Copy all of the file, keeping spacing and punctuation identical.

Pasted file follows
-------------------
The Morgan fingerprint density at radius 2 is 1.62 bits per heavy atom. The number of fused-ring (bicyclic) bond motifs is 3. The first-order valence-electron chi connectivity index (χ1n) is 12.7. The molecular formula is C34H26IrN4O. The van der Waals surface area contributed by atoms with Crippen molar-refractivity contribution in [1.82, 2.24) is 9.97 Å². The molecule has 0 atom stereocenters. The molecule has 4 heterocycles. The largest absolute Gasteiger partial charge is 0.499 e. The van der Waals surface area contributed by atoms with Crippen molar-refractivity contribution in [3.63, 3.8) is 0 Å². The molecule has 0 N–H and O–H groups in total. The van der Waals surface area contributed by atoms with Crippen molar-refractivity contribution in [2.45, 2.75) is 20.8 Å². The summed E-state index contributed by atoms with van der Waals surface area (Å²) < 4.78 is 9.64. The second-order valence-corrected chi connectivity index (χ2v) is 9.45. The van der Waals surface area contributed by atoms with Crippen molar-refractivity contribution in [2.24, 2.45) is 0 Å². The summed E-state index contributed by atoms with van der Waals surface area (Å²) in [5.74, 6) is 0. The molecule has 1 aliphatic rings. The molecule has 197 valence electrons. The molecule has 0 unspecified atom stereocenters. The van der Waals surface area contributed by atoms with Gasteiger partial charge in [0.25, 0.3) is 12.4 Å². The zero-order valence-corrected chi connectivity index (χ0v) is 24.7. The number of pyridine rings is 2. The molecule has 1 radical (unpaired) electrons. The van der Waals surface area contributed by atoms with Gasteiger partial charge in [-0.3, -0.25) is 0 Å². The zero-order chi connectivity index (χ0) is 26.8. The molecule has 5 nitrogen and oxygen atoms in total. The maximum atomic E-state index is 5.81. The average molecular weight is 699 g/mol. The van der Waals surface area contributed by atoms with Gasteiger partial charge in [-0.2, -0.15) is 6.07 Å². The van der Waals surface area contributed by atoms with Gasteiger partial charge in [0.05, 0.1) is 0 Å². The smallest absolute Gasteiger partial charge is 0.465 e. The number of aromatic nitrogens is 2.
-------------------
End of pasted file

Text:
The Morgan fingerprint density at radius 2 is 1.62 bits per heavy atom. The number of fused-ring (bicyclic) bond motifs is 3. The first-order valence-electron chi connectivity index (χ1n) is 12.7. The molecular formula is C34H26IrN4O. The van der Waals surface area contributed by atoms with Crippen molar-refractivity contribution in [1.82, 2.24) is 9.97 Å². The molecule has 0 atom stereocenters. The molecule has 4 heterocycles. The largest absolute Gasteiger partial charge is 0.499 e. The van der Waals surface area contributed by atoms with Crippen molar-refractivity contribution in [3.63, 3.8) is 0 Å². The molecule has 0 N–H and O–H groups in total. The van der Waals surface area contributed by atoms with Crippen molar-refractivity contribution in [2.45, 2.75) is 20.8 Å². The summed E-state index contributed by atoms with van der Waals surface area (Å²) < 4.78 is 9.64. The second-order valence-corrected chi connectivity index (χ2v) is 9.45. The van der Waals surface area contributed by atoms with Crippen molar-refractivity contribution in [2.24, 2.45) is 0 Å². The summed E-state index contributed by atoms with van der Waals surface area (Å²) in [5.74, 6) is 0. The molecule has 1 aliphatic rings. The molecule has 197 valence electrons. The molecule has 0 unspecified atom stereocenters. The van der Waals surface area contributed by atoms with Gasteiger partial charge in [0.25, 0.3) is 12.4 Å². The zero-order valence-corrected chi connectivity index (χ0v) is 24.7. The number of pyridine rings is 2. The molecule has 1 radical (unpaired) electrons. The van der Waals surface area contributed by atoms with Gasteiger partial charge in [-0.3, -0.25) is 0 Å². The zero-order chi connectivity index (χ0) is 26.8. The molecule has 5 nitrogen and oxygen atoms in total. The maximum atomic E-state index is 5.81. The average molecular weight is 699 g/mol. The van der Waals surface area contributed by atoms with Gasteiger partial charge in [-0.2, -0.15) is 6.07 Å². The van der Waals surface area contributed by atoms with Gasteiger partial charge in [0.05, 0.1) is 0 Å². The smallest absolute Gasteiger partial charge is 0.465 e. The number of aromatic nitrogens is 2.